Sunday, July 24, 2011

"Is There Hope for the Unemployed?"

From the New York Times' Economix blog:
Recent reports of the bleak jobs outlook for the United States brought to mind an eye-opening report for the Council on Foreign Relations by Michael Spence, a Nobel laureate, and Sandile Hlatshwayo. I highly recommend that report, at the very least its summary, “Globalization and Unemployment,” in the current issue of Foreign Affairs. It clearly explains our current dilemma in the labor market.

The authors break down our economy into those sectors whose output is traded across international borders (the tradable sectors) and is thus subject to competition from foreign producers, and those sectors whose output is not traded across international borders (the nontradable sectors).

In the tradable category are manufactured goods, farm products, raw materials and financial, consulting, educational, computing and other technical services. Prominent in the nontradable sector are government, health care, retailing, construction, restaurants and, for the most part, legal services.

The authors then explore the question of how employment and value added per employee developed in both sectors from 1990 to 2008. The chart below, based on Figure 5 of the report, answers the first of these questions.

The Tradable Sector
Jobs in the tradable sector were added primarily in high-value services. They were lost in manufacturing, through outsourcing of the lower value-added components of the value chain to other countries.
The net effect has been that of the 27.3 million jobs created in the American economy from 1990 to 2008, only 662,000 new jobs were added by the tradable sector. That is only 2.3 percent of total job creation in the economy.

The concept of the “value chain” is fundamental to understanding the impact of globalization on the American economy. The value chain for a product consists of the entire series of discrete steps from development and design to final sales, including transportation and marketing.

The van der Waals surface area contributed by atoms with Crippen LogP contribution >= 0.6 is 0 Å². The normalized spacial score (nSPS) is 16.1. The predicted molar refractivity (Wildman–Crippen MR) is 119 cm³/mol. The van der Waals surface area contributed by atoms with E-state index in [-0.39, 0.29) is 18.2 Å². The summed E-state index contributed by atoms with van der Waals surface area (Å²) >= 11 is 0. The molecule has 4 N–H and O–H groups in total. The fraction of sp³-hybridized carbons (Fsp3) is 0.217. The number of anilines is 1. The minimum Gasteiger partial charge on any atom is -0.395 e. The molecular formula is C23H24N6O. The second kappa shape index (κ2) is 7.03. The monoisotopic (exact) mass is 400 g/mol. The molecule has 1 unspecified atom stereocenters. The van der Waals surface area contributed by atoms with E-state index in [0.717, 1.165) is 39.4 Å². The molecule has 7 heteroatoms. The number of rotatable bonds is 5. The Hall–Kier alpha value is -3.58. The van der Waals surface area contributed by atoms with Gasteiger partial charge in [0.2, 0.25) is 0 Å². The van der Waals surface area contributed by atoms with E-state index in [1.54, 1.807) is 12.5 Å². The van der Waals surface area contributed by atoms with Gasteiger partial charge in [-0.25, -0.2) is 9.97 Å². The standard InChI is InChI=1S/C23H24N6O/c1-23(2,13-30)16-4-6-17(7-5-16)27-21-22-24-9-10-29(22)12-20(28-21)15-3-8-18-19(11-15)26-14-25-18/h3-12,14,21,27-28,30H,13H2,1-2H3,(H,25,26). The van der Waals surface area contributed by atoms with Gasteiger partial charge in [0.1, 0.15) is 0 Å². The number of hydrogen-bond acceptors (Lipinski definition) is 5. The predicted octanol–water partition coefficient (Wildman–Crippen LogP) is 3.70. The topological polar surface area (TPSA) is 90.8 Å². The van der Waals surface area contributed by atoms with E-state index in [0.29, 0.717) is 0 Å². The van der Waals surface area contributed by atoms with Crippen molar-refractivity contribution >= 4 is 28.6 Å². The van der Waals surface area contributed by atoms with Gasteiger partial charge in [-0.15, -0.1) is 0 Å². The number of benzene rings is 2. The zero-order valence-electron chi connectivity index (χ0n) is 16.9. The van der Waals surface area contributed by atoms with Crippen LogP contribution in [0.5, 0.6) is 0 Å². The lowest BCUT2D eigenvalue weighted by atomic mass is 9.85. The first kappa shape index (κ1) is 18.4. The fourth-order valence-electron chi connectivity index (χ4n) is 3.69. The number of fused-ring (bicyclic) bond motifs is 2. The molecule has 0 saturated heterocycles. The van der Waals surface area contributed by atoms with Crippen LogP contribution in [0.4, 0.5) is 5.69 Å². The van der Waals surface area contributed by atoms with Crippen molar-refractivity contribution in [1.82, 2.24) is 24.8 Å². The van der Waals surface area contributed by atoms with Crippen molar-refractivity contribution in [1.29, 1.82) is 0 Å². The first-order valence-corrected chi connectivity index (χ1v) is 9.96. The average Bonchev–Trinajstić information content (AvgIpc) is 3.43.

The value added by a particular step in the chain is created by the capital and the labor that step employs. It is calculated as the value of the output by that step minus the cost of intermediate goods and services used by that step but produced outside that value chain by other producers and minus the cost of raw materials and energy used by the particular step in question.

The value added produced by all industries in a nation adds up to the nation’s gross domestic product.
In a global economy with very cheap transoceanic transportation, the various steps in the value chain of a final product may be performed by different countries, depending on the value added of the step and the cost or labor used to perform that step. No aircraft or automobile sold by an American manufacturer, for example, has been produced wholly in the United States.

Until now, the developed countries have tended to retain the steps that create high value added per employee and outsourced the rest to other countries. That practice naturally contributes proportionately more to gross domestic product in the United States than to employment. Furthermore, it tends to yield high incomes to highly educated people and depress the wages of lower-skilled American workers competing with foreign labor in the lower value-added segments of the value chain.

The Apple iPad, for example, was designed and developed by highly educated employees of Apple Inc. and is marketed by that company. But the device is assembled by the Taiwanese company Foxconn in its manufacturing plants in China, with components manufactured in South Korea, Japan and Europe.

It has been reported that of the retail price of an iPad of $499, Apple spends about $291 on components, typically produced in other countries. It retains a gross profit of about $208 per iPad, or about 42 percent of the retail price. Some of that gross profit covers marketing and administration; with worldwide sales, even those outlays produce jobs both in the United States and abroad.

Thus, the iPad adds proportionately much more to G.D.P. in the United States than to employment there. It supports some high-paying jobs in the United States, but few if any middle-income and lower-middle-income jobs in manufacturing. It shows that technical innovation in the United States is great and can contribute to the growth of G.D.P. per capita, but it may not offer Americans many jobs....MORE